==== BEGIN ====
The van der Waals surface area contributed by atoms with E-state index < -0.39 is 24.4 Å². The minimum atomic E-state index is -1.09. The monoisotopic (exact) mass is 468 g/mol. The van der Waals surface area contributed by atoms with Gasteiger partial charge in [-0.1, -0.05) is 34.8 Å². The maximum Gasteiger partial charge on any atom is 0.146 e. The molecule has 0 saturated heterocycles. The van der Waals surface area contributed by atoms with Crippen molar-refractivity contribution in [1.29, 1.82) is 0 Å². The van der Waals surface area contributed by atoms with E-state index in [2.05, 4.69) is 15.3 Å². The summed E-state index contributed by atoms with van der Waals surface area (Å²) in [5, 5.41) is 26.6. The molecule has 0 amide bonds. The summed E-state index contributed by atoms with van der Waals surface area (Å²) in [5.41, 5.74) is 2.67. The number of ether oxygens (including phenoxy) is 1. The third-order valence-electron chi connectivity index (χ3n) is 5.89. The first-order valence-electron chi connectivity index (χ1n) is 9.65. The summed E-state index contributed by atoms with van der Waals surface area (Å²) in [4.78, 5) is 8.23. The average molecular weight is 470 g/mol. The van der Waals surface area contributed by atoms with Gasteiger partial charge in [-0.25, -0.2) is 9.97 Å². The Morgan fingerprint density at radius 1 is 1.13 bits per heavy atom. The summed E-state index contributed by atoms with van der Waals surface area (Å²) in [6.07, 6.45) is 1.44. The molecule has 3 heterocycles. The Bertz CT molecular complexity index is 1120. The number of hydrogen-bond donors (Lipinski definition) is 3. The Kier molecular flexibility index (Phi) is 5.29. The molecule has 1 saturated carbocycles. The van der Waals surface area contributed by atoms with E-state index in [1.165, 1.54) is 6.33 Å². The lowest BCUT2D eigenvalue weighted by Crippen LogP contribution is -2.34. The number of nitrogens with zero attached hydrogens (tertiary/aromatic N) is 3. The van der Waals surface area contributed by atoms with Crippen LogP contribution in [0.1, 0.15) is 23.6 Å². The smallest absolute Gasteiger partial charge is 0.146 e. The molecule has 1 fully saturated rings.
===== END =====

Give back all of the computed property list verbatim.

The van der Waals surface area contributed by atoms with E-state index < -0.39 is 24.4 Å². The minimum atomic E-state index is -1.09. The monoisotopic (exact) mass is 468 g/mol. The van der Waals surface area contributed by atoms with Gasteiger partial charge in [-0.1, -0.05) is 34.8 Å². The maximum Gasteiger partial charge on any atom is 0.146 e. The molecule has 0 saturated heterocycles. The van der Waals surface area contributed by atoms with Crippen molar-refractivity contribution in [1.29, 1.82) is 0 Å². The van der Waals surface area contributed by atoms with E-state index in [2.05, 4.69) is 15.3 Å². The summed E-state index contributed by atoms with van der Waals surface area (Å²) in [5, 5.41) is 26.6. The molecule has 0 amide bonds. The summed E-state index contributed by atoms with van der Waals surface area (Å²) in [5.41, 5.74) is 2.67. The number of ether oxygens (including phenoxy) is 1. The third-order valence-electron chi connectivity index (χ3n) is 5.89. The first-order valence-electron chi connectivity index (χ1n) is 9.65. The summed E-state index contributed by atoms with van der Waals surface area (Å²) in [4.78, 5) is 8.23. The average molecular weight is 470 g/mol. The van der Waals surface area contributed by atoms with Gasteiger partial charge in [-0.25, -0.2) is 9.97 Å². The Morgan fingerprint density at radius 1 is 1.13 bits per heavy atom. The summed E-state index contributed by atoms with van der Waals surface area (Å²) in [6.07, 6.45) is 1.44. The molecule has 3 heterocycles. The Bertz CT molecular complexity index is 1120. The number of hydrogen-bond donors (Lipinski definition) is 3. The Kier molecular flexibility index (Phi) is 5.29. The molecule has 1 saturated carbocycles. The van der Waals surface area contributed by atoms with E-state index in [1.165, 1.54) is 6.33 Å². The lowest BCUT2D eigenvalue weighted by Crippen LogP contribution is -2.34. The number of nitrogens with zero attached hydrogens (tertiary/aromatic N) is 3. The van der Waals surface area contributed by atoms with Crippen LogP contribution in [0.1, 0.15) is 23.6 Å². The smallest absolute Gasteiger partial charge is 0.146 e. The molecule has 1 fully saturated rings.